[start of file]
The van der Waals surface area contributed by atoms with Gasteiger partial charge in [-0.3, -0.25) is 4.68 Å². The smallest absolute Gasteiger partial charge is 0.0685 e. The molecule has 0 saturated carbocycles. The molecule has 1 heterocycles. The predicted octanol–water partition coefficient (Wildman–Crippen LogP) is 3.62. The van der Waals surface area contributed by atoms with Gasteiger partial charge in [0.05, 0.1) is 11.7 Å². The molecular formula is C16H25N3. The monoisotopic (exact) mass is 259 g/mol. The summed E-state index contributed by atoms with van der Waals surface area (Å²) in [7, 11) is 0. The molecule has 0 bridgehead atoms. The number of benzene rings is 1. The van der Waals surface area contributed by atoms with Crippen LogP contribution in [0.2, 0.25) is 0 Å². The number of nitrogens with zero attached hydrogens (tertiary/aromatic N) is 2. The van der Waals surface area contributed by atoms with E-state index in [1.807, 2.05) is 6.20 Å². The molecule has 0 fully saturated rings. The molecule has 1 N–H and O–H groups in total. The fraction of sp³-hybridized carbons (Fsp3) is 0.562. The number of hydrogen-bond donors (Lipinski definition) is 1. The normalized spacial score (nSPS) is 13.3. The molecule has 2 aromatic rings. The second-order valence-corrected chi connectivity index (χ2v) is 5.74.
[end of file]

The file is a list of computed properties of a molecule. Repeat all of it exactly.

The van der Waals surface area contributed by atoms with Gasteiger partial charge in [-0.3, -0.25) is 4.68 Å². The smallest absolute Gasteiger partial charge is 0.0685 e. The molecule has 0 saturated carbocycles. The molecule has 1 heterocycles. The predicted octanol–water partition coefficient (Wildman–Crippen LogP) is 3.62. The van der Waals surface area contributed by atoms with Gasteiger partial charge in [0.05, 0.1) is 11.7 Å². The molecular formula is C16H25N3. The monoisotopic (exact) mass is 259 g/mol. The summed E-state index contributed by atoms with van der Waals surface area (Å²) in [7, 11) is 0. The molecule has 0 bridgehead atoms. The number of benzene rings is 1. The van der Waals surface area contributed by atoms with Crippen LogP contribution in [0.2, 0.25) is 0 Å². The number of nitrogens with zero attached hydrogens (tertiary/aromatic N) is 2. The van der Waals surface area contributed by atoms with E-state index in [1.807, 2.05) is 6.20 Å². The molecule has 0 fully saturated rings. The molecule has 1 N–H and O–H groups in total. The fraction of sp³-hybridized carbons (Fsp3) is 0.562. The number of hydrogen-bond donors (Lipinski definition) is 1. The normalized spacial score (nSPS) is 13.3. The molecule has 2 aromatic rings. The second-order valence-corrected chi connectivity index (χ2v) is 5.74.